|Profit on the transfer = transfer price - invested net asset value adjusted on the transfer date|
Calculating the profit on the transfer allows any unrealised capital gains to be disclosed.
If the capital gains include gains on real estate (land or buildings), the taxpayer may revalue these assets by applying the ratios corresponding to the inflation rates for the financial years concerned to the:
- purchase price or cost price of the property;
- amortisation and deductions for depreciation according to the ratios applicable to every year included in the amortisation period.
The taxpayer may then request a tax exemption for capital gains on these real estate assets up to their revalued amount.
|Revaluation = adjusted book value – net book value.|
Taxable profit on the transfer
|Taxable profit on the transfer = profit on the transfer – any tax allowances|
In certain circumstances, the taxpayer may benefit from tax allowances applicable to the realised profit on the transfer, namely:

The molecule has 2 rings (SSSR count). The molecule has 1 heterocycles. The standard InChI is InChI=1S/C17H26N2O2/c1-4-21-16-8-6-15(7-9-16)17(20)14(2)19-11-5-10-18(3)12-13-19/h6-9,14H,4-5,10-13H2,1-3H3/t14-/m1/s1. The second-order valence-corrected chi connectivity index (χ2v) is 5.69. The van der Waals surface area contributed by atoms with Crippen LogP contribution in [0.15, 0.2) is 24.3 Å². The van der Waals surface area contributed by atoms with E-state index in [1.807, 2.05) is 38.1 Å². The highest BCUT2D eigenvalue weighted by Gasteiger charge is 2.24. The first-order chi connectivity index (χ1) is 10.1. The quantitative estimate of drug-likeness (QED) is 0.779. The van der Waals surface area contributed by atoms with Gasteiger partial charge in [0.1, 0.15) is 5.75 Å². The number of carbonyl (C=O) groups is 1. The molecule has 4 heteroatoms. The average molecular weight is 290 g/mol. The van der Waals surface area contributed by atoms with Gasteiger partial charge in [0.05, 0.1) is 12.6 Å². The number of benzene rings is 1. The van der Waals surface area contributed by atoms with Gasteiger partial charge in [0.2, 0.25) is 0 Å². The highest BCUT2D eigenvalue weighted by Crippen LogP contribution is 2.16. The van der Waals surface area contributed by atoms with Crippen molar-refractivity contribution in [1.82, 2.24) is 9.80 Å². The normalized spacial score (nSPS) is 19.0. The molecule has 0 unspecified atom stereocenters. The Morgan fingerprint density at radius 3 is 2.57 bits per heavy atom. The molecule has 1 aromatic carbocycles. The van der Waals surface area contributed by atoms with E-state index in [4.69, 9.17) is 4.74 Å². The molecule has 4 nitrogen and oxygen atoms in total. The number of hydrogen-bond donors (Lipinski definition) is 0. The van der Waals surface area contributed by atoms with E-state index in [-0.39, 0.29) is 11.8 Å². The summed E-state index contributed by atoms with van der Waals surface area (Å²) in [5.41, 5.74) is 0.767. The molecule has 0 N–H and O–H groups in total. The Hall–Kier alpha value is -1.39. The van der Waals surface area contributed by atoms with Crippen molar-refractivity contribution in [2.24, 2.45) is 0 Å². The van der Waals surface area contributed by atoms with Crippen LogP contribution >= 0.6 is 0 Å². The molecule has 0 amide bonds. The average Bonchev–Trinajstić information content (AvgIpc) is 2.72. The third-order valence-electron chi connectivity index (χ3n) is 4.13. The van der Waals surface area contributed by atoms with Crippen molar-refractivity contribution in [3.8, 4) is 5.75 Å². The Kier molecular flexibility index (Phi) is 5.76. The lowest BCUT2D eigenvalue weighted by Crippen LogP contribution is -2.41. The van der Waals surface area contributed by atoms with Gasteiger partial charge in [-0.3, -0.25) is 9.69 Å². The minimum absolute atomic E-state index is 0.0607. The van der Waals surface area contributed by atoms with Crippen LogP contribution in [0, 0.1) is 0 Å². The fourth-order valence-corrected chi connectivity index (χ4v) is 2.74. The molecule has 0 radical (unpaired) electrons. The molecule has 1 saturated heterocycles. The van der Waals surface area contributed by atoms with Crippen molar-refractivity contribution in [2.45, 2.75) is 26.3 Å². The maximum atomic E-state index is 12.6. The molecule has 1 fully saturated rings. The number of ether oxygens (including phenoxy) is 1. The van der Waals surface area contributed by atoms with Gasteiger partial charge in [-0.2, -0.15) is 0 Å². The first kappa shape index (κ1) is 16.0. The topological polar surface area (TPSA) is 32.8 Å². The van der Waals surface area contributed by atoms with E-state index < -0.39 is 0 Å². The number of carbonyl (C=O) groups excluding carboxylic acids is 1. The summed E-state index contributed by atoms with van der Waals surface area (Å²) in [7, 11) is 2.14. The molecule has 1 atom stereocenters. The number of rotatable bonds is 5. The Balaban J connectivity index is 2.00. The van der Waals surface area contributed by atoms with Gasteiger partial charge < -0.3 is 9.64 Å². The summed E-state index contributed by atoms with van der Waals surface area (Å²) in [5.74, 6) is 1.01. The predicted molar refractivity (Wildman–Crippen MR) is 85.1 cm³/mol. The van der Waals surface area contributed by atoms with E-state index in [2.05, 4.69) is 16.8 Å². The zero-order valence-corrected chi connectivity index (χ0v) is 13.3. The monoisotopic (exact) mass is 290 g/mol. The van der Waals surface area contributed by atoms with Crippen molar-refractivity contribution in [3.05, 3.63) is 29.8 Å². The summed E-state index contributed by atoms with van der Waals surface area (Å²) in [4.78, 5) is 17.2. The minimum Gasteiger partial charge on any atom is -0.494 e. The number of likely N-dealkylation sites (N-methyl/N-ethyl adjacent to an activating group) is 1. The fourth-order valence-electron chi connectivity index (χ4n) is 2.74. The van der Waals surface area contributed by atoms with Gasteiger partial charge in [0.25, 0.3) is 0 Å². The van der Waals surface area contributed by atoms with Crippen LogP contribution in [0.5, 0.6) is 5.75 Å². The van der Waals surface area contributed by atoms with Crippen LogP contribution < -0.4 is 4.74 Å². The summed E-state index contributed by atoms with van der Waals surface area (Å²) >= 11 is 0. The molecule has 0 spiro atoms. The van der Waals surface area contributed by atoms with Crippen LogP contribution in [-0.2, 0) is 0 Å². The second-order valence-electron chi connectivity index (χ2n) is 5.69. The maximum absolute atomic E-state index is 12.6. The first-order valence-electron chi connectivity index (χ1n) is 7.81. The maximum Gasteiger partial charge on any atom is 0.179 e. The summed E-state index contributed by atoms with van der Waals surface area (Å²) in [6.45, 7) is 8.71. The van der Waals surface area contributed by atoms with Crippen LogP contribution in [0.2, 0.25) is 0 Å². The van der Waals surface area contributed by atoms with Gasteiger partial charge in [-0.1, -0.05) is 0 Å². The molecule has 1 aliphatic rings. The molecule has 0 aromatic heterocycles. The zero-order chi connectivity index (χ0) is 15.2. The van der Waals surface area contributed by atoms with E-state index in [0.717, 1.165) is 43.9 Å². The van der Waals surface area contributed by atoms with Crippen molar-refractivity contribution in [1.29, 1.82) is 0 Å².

- an allowance of EUR 10,000 or a proportional share of that amount, depending on whether the transfer (or termination of activity) relates to the whole business or to an autonomous part or fraction thereof;
- or an allowance of EUR 25,000 if the profit on the transfer or termination of activity includes capital gains made on real estate.
A business transferred in exchange for consideration on 15/05 of year N for a transfer price of EUR 800,000 has the following characteristics:
- Book profit between 01/01 and 15/05: EUR 150,000
- Invested net assets at 15/05: EUR 400,000
- Capital gains on buildings previously subject to tax exemptions: EUR 150,000
- Property: net book value at 15/05: EUR 131,000, adjusted value: EUR 146,000
Operating profit = book profit at 15/05 + tax-exempt capital gains on buildings
= 150,000 + 150,000 = 300,000
Profit on the transfer = transfer price – (invested net assets at 15/05 + inclusion of tax-exempt capital gains on buildings) – tax exemption of capital gains from inflation on real estate
= 800,000 – (400,000 + 150,000) – (146,000 – 131,000) = EUR 235,000